Palau preparing to become the world’s first carbon neutral country

Published on : Saturday, November 7, 2020

The island nation of Palau is preparing to emerge as the world’s first carbon neutral country, offering an example for others to follow. The Republic of Palau is an archipelago of 500 islands in the western Pacific. It aims to become the world’s first carbon neutral tourism destination. The project aims to decrease Palau’s carbon footprint both domestically and by foreign tourism, while increasing the production of locally sourced and sustainable food.

Launched in August, the initiative is a collaborative effort between Sustainable Travel International, Slow Food International and the Palau Bureau of Tourism. This project presents a response to climate change that operates in cooperation with the islands’ key industry, i.e. tourism.

Palau boasts of tropical rainforests, mangrove forests, seagrass beds, coral reefs and marine lakes, making it one of the most biologically-rich island groups in Oceania, and a top destination for marine tourism.

In 2019, 89,000 international travelers visited the island chain, which is home to only 22,000 people. Tourism in the island is responsible for considerable income and employment, contributing US$67 million, or 47 per cent of the national GDP.

Tourism is also a key driver of climate change. Visitors come in from overseas destinations consuming imported foods during their stays.

More than 25 per cent of Palau’s landmass lies less than ten meters above sea level, and this leaves the nation at a great risk of rising sea levels due to climate change.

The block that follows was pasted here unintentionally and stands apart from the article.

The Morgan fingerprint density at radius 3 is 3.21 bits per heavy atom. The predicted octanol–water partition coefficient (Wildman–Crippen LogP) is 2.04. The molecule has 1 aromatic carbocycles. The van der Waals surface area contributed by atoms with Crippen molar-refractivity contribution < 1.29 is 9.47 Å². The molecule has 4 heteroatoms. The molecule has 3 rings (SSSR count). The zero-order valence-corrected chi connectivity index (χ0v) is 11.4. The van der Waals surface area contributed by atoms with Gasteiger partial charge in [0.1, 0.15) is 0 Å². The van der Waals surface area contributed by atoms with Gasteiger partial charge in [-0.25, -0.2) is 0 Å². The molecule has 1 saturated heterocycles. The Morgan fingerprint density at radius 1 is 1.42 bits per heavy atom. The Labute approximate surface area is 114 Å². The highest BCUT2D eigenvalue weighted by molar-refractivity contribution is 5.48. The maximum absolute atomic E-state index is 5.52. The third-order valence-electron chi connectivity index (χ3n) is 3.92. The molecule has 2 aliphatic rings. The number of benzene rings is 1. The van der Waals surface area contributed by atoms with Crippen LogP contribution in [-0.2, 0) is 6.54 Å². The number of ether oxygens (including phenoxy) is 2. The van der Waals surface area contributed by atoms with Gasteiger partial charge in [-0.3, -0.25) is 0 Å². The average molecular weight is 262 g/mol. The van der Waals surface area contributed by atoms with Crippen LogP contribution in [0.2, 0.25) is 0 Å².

The collaboration will look to increase food production by local farmers and fishers, emphasizing on sustainable practices and female entrepreneurs. A campaign will commemorate the nation’s gastronomic heritage, encouraging hotels and tourism enterprises to dish up locally sourced ingredients and dishes.

“The rapid growth of an unsustainable tourist industry based on broken food systems has been a key driver of the climate crisis and ecosystem destruction,” said Paolo di Croce, the general secretary of Slow Food International, a global network working with communities for boosting sustainable food systems.

“This project represents the antithesis, a solution that strives to strengthen and restore value to local food systems, reduce the cultural and environmental damage caused by food imports, and improve the livelihoods of food producers both in Palau and beyond”, Pasolo added.

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